‘Sky Sea Land’, The Scottish Gallery. Londoner Jonathan Christie’s solo exhibition at Edinburgh’s Scottish Gallery displays the artist’s charming watercolour-and-sgraffito paintings. His drawing-like works are colourful but subtle and have an evocative – if nostalgic – quality. Cups, lemons and dogs appear in these poetic vignettes of mundane life.


Strait talking

Gibraltar – a slim peninsula protruding from southern Spain – was captured by the UK in 1704, ceded to them in 1713 and has remained a UK territory ever since. Although the island’s population of 34,000 has a heritage including Spanish, Genoese, Maltese and Moroccan, Gibraltarians continue to identify with their motherland. The streets come complete with red telephone boxes and bobbies on the beat (although, admittedly, there’s plenty of Iberian tiling as well).

“The Gibraltar Chronicle is an institution,” says Brian Reyes, editor of the daily newssheet. Launched in 1801, the paper is one of the oldest English-language dailies still in print. “Because of the unique circumstances of our peninsula we write a lot of news with an international dimension,” says Reyes. “My reporters will go from covering a school play on a Tuesday evening to interviewing a UK minister on a Wednesday morning.”

What’s the big story this week? Gibraltar is whitelisted by the OECD [Organisation for Economic Co-operation and Development] but we have been criticised for a long time by the Spanish government, who argue we serve as a tax haven. Well, we were invited by the OECD to its 10th anniversary summit in Paris, which took place this week. It was an important step in rebuffing criticism.

Can you name a favourite headline? “Tony Blair says Britain is a mess.” The reason that one stood out for me was that it was so succinct. It really resonated with people here regarding what’s happening in the UK at the moment: when we look over there we despair. We voted 96 per cent to remain [in the Brexit referendum] on a turnout of 84 per cent. We’re very much remainers.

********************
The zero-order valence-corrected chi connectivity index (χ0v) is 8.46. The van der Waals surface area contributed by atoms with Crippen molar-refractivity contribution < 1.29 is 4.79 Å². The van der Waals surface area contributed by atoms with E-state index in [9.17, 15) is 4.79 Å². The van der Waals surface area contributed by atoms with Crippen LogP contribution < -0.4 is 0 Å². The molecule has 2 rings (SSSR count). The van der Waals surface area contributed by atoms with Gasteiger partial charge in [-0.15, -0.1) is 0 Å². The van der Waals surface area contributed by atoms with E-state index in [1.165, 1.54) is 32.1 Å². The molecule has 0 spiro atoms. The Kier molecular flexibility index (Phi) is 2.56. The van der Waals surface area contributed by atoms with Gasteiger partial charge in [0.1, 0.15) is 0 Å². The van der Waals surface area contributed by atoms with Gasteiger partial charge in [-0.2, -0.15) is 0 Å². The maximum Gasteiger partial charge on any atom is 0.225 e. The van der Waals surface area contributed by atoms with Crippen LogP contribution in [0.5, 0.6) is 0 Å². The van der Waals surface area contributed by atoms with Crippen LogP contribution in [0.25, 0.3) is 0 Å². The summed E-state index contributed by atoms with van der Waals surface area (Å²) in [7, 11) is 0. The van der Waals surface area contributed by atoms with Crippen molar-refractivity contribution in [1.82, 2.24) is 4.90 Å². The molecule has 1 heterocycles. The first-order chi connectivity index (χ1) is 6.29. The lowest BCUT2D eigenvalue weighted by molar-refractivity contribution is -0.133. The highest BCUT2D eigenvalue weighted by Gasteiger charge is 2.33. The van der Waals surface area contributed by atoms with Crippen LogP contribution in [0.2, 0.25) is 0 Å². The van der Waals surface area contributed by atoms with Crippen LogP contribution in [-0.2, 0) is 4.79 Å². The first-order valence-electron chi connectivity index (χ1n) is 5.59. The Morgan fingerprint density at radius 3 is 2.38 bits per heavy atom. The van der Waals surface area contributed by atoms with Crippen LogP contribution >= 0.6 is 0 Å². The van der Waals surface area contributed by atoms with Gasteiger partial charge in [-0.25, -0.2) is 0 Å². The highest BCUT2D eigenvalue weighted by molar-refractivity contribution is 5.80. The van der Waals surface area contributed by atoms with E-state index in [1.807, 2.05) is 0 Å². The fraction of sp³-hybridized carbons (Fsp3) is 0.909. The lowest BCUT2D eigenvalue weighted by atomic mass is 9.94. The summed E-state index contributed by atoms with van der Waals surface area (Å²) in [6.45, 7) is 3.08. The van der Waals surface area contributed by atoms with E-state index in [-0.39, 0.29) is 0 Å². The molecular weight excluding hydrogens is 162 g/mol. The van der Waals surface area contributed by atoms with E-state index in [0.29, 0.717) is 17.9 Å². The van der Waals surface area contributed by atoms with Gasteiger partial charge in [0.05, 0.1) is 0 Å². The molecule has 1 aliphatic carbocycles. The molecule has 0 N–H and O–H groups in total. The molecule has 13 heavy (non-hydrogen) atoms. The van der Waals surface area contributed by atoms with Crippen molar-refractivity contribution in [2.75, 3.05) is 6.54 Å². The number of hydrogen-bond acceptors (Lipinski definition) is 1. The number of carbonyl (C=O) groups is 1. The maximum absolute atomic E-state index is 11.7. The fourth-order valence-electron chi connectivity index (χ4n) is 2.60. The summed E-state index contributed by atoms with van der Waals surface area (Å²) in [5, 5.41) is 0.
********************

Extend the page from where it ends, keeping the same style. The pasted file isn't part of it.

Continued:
Favourite photo? For a story about trade with Morocco we featured a photo of a Gibraltarian lighthouse with red and white stripes. The lighthouse is in the foreground and the mountains of Morocco are in the background; the camera lens has pulled the mountains forward so they look much closer. It reminds you of the proximity of the country and the need to look south post-Brexit.

What’s your down-the-page treat? One story this week was about a company called Gamma Concept, which participated in an international competition for street seating. Its entry was a four-person bench for people in wheelchairs. A section was effectively cut out of it so that wheelchair-users could sit in the centre surrounded by people, rather than at the end of the bench. It’s a physical manifestation of inclusivity.

What news will you be covering this Christmas? We have teamed up with a polling company and will run a survey on Gibraltar’s Christmas habits. We’ll be looking at everything from what people are buying when they go Christmas shopping to the food they have on the table. We’ll be running that next week.


How do I explain that I don’t work here?

“May I have the cheque please?” said a polite man recently just as Mr Etiquette – decked out in the dashing threads you’d expect him to don for an evening out – was heading back to his seat in a restaurant after a trip to the WC. Yes, some smart-dressed souls will already be familiar with being mistaken for staff at a restaurant, café or museum. No harm done – you’ll just need to quell the illusion sharpish. A polite laugh and prompt apology will suffice. If, however, the tone of the asker is outright rude you could mull over an alternative course of action: why not have your own table’s cheque sent over to the smug so-and-so with a smile and a wave? “Well, you did ask for it,” you might consider mouthing.